I want to talk about this a little bit the way I think Jesus would talk about it. And I want us all to be able to talk about this in ways that Jesus would talk about it. And sometimes that means not saying what first comes to mind. In fact, most of the time. Most of the time it involves thinking before we speak.

I want to talk about how we love each other in a politicized, polarized, racially divided country.

 

I’m in an interracial marriage. Watching my kids explore the idea of race was strange. Earlier this year, my 9 year old son asked my wife, “Are we Democrats or Republicans?”

And my wife very cleverly answered, “You can be whatever you want to be.”

And he replied, quite seriously, “I think I’m going to be Asian.”10014983_10152432371003623_4737934191991154142_o.jpg

When he was younger, he had to think it through. At one point he said that we, he and I, were White, and Mom was Chinese. And I said, “No, I’m White, Mom’s Chinese, and you’re half,” or, we used the Hawaiian term, “hapa.” But in terms of identity, he has to figure that out.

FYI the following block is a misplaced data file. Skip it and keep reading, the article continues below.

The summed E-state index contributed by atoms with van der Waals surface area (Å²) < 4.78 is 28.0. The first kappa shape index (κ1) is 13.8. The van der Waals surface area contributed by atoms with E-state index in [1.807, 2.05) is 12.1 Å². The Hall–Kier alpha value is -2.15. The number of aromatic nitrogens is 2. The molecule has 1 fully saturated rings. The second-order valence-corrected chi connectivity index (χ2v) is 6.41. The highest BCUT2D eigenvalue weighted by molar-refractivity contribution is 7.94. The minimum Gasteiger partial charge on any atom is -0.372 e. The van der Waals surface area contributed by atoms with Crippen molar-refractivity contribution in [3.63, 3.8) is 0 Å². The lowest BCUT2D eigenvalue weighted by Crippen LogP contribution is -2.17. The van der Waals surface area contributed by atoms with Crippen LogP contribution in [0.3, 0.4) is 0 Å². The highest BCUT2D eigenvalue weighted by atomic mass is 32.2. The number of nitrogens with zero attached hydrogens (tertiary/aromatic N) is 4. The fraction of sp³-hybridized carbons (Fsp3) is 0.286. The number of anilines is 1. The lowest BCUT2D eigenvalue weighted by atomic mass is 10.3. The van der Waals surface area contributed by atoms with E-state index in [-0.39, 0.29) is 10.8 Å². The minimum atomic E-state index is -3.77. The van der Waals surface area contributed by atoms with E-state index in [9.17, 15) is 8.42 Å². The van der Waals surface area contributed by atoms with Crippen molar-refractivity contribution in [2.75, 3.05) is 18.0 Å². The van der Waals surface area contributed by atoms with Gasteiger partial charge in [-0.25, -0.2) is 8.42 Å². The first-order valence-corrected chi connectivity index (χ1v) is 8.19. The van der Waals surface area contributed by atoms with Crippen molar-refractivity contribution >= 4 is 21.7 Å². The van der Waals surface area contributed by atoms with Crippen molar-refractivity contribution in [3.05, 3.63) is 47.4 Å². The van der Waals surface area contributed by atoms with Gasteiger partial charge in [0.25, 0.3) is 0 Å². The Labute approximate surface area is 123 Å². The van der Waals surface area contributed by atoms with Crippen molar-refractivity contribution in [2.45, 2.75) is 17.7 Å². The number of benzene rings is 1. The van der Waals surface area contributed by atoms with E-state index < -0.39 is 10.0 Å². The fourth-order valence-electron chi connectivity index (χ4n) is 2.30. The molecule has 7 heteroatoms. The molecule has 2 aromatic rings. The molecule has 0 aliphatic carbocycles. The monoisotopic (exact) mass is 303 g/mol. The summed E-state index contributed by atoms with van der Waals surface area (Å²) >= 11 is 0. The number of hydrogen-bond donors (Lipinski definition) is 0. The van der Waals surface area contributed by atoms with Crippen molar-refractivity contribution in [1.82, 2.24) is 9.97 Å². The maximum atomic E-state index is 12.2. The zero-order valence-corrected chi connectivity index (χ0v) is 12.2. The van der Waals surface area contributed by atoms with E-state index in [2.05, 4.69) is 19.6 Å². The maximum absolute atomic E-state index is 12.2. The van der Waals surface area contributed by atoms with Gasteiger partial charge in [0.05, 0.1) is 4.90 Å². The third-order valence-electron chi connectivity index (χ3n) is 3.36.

It never occurred to me that he would have to figure that out.

 

A Black person once asked me, “What’s the experience of being white in America?” And I answered, “What do you mean?” And that was the answer. Growing up Black in America, you have to think about the fact that you’re Black. Growing up White, you don’t have to think about it.

The experience of being White in America is comfortable apathy.

 

I’m tutoring an African-American high school student as she prepares for the SAT and her college applications. And she’s writing an essay about what it was like to be Black in an all white neighborhood. She told me that she would be sent to the principal when she hadn’t done anything, and the principal would explain to her, “Well, you’re intimidating to the other kids.”

She told me, “They would call me articulate, and it didn’t feel like a compliment.”